As usual, more as it happens and as I write about it!

WORKS CITED

Chang, H. (2016). Autoethnography as Method. London & New York: Routledge.

Davis, K. (2017). Intersectionality as Critical Methodology. In: N. Lykke, ed., Writing Academic
Texts Differently: Intersectional Feminist Methodology and the Playful Art of Writing, 1st ed. New York, NY: Routledge, pp.41-57.

Reflective Games: What Makes Design “Critical”

reflective games

The reflective games group has been working in earnest since the beginning of the semester and my chosen focus has been on moments in play that I call “the reflective turn” — that is to say, the moments that help encourage reflection in players. For now, here are the two approaches that I’m taking and questions that I’m asking:

1* Inspired by the Nordic LARP concept of bleed, one design strategy I want to experiment with is a moment of disruption in the relationship between the role a player takes on in a game and who they think of themselves as in daily life. For example, Blast Theory’s Ulric & Eamon Compliant does this via their interview at the end of the experience, which addresses an ambiguous “you” that could be talking about Ulric or Eamon, or could be talking to the player, and through the use of deictic grammar.

2* Thinking about the concept of the unreliable narrator, is there a way that we can leverage misinformation/omission in the game instructions, or in the stated/unstated purpose/impact of a player’s actions to encourage players to question and reflect on their actions as they uncover this information? Brenda Romero’s Train comes immediately to mind as an example.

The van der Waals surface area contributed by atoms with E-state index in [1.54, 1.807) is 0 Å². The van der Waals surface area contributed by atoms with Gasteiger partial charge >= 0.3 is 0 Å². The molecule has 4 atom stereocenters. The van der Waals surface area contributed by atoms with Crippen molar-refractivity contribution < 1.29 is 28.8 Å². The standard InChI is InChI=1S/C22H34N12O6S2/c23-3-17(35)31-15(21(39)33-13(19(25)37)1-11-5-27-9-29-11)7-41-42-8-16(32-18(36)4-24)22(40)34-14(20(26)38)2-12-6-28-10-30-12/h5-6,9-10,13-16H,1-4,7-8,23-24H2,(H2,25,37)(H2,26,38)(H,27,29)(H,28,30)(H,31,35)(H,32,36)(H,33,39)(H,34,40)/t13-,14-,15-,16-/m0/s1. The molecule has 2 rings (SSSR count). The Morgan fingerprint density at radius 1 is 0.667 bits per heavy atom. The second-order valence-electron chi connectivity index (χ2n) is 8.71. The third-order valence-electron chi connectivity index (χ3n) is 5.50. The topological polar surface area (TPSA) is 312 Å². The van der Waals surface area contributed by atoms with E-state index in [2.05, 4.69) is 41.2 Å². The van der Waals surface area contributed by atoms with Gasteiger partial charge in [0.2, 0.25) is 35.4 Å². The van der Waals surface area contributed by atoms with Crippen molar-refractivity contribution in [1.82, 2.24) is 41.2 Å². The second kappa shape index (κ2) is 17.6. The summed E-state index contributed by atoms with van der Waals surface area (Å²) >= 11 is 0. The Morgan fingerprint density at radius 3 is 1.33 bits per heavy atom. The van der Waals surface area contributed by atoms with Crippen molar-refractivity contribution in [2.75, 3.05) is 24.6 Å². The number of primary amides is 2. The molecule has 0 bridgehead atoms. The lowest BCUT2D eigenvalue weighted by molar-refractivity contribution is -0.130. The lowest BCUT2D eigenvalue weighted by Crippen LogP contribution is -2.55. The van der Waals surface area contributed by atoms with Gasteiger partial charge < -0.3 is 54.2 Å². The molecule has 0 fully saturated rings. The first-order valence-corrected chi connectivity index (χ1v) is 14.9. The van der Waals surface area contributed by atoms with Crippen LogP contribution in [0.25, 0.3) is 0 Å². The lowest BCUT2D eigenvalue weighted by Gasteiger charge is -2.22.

There are definitely more distinctions to be made and more specificity that could be added to these questions, especially in terms of what distinguishes these instances of reflective design from other standard game occurrences.

When I was reading Mary Flanagan’s Critical Play, I wondered about what made critically-engaged game design different from other practices. According to Flanagan’s model, the steps involved in traditional iterative game design, which are cyclical, are as follows: “set a design goal –> develop rules –> develop playable prototype –> playtest –> revise goal –> REPEAT.” The “Critical Play” game design model is as follows: “set design goals + values goals (eg. empowerment, diversity) –> develop rules + tasks which support these values –> design for diverse play styles + subversion –> develop playable prototype –> playtest with diverse audiences –> verify values, revise goals –> REPEAT.” I found that this second model lacked specificity, as it didn’t unpack how designers approach these individual steps, or how individual designers work (it would have been nice to hear about Flanagan’s own practice). It also immediately came to mind that the idea that values are embedded into the work of all creators, not just critical designers. By not making this explicit, the first model reinforces the notion of apolitical art as something that it is actually possible to create, rather than art that supports the status quo (“apolitical”, politics which are rendered invisible by the status quo) versus art that challenges it. Is it truly just subject matter, and the design approaches that flow from that subject matter that make something critical versus affirmative of the status quo?